Why Rape Cases Should Not Be Subject To Reasonable Doubt

The Establishment
The Establishment
Published in
6 min readDec 31, 2016

--

By Christopher Wareham and James Vos

TW: Rape, sexual assault

Conviction rates for sexual assault against women are shockingly low, to the extent that, even in a developed nation such as the United Kingdom, only 6% of rape allegations result in a conviction, a far lower rate than for any other violent crime. As The Guardian columnist Julia Bindel puts it, “rape might as well be legal.”

Disturbingly low conviction rates have many explanations, but one contributing factor is the “beyond a reasonable doubt” standard of evidence employed in criminal cases. This standard requires that the jury not have any reasonable doubts about the defendant’s guilt in order to convict. Doubts they have that are frivolous or hypothetical should be put aside.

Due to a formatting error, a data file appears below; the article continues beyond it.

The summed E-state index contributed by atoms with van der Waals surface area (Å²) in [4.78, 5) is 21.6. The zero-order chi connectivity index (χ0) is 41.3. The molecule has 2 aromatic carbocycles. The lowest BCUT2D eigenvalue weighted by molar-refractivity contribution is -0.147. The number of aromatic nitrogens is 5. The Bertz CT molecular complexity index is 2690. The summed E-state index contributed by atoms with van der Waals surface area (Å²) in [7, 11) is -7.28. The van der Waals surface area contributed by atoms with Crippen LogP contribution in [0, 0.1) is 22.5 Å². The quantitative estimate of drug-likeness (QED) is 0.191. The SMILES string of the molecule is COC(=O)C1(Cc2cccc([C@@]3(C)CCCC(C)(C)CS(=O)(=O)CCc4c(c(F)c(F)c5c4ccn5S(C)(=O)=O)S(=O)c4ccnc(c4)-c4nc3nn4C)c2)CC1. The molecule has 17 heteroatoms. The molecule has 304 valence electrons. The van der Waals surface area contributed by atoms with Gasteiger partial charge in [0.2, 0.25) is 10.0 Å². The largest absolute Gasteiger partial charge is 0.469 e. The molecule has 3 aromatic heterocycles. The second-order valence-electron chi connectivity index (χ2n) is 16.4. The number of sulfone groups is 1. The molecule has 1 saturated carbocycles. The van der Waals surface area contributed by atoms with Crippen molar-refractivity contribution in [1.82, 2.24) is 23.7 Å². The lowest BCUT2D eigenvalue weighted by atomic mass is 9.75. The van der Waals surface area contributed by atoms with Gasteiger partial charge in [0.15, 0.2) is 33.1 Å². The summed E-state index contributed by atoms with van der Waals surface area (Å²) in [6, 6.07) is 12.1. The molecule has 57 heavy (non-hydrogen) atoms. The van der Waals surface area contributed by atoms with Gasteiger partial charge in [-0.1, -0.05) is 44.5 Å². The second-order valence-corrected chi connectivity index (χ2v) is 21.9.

Unfortunately, this standard contributes to a low conviction rate in cases of sexual assault, which is often physically indistinguishable from consensual sex. This means that a verdict can hinge solely on testimony. When two people tell stories convincingly, each story casts some reasonable doubt on the other.

The standard is also incorrectly applied due to the prevalence of rape myths­ — prejudicial, stereotyped or false beliefs about rape, rape victims and rape perpetrators. These myths involve blaming the…

--

--

The Establishment
The Establishment

The conversation is much more interesting when everyone has a voice. Media funded & run by women; new content daily.